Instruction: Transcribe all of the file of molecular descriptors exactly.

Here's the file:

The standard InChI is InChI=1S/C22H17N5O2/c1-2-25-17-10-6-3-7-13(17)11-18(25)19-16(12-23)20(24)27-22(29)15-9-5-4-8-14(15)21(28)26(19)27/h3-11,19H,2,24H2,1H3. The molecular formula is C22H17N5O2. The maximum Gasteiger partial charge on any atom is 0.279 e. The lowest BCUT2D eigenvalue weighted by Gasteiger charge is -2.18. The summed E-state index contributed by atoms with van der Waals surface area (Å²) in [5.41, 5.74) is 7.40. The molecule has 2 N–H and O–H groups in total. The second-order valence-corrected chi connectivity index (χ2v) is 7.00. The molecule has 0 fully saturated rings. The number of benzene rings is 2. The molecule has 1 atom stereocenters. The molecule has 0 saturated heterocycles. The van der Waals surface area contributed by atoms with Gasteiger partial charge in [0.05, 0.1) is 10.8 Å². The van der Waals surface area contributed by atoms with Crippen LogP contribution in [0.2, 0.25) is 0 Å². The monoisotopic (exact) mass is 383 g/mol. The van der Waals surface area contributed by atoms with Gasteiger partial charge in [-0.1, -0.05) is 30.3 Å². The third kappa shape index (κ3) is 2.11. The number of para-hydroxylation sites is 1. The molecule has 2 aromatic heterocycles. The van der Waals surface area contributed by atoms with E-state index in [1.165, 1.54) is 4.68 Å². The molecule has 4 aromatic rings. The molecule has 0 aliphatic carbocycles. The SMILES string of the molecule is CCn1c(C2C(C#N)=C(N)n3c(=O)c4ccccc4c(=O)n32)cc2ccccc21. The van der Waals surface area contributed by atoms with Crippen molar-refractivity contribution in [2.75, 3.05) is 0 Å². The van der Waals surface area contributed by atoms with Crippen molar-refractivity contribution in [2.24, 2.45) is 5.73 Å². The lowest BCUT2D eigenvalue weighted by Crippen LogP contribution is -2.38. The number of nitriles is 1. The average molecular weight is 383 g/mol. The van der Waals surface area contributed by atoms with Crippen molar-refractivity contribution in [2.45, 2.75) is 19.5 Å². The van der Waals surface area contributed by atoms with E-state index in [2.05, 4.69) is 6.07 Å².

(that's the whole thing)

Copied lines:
The standard InChI is InChI=1S/C22H17N5O2/c1-2-25-17-10-6-3-7-13(17)11-18(25)19-16(12-23)20(24)27-22(29)15-9-5-4-8-14(15)21(28)26(19)27/h3-11,19H,2,24H2,1H3. The molecular formula is C22H17N5O2. The maximum Gasteiger partial charge on any atom is 0.279 e. The lowest BCUT2D eigenvalue weighted by Gasteiger charge is -2.18. The summed E-state index contributed by atoms with van der Waals surface area (Å²) in [5.41, 5.74) is 7.40. The molecule has 2 N–H and O–H groups in total. The second-order valence-corrected chi connectivity index (χ2v) is 7.00. The molecule has 0 fully saturated rings. The number of benzene rings is 2. The molecule has 1 atom stereocenters. The molecule has 0 saturated heterocycles. The van der Waals surface area contributed by atoms with Gasteiger partial charge in [0.05, 0.1) is 10.8 Å². The van der Waals surface area contributed by atoms with Crippen LogP contribution in [0.2, 0.25) is 0 Å². The monoisotopic (exact) mass is 383 g/mol. The van der Waals surface area contributed by atoms with Gasteiger partial charge in [-0.1, -0.05) is 30.3 Å². The third kappa shape index (κ3) is 2.11. The number of para-hydroxylation sites is 1. The molecule has 2 aromatic heterocycles. The van der Waals surface area contributed by atoms with E-state index in [1.165, 1.54) is 4.68 Å². The molecule has 4 aromatic rings. The molecule has 0 aliphatic carbocycles. The SMILES string of the molecule is CCn1c(C2C(C#N)=C(N)n3c(=O)c4ccccc4c(=O)n32)cc2ccccc21. The van der Waals surface area contributed by atoms with Crippen molar-refractivity contribution in [2.75, 3.05) is 0 Å². The van der Waals surface area contributed by atoms with Crippen molar-refractivity contribution in [2.24, 2.45) is 5.73 Å². The lowest BCUT2D eigenvalue weighted by Crippen LogP contribution is -2.38. The number of nitriles is 1. The average molecular weight is 383 g/mol. The van der Waals surface area contributed by atoms with Crippen molar-refractivity contribution in [2.45, 2.75) is 19.5 Å². The van der Waals surface area contributed by atoms with E-state index in [2.05, 4.69) is 6.07 Å².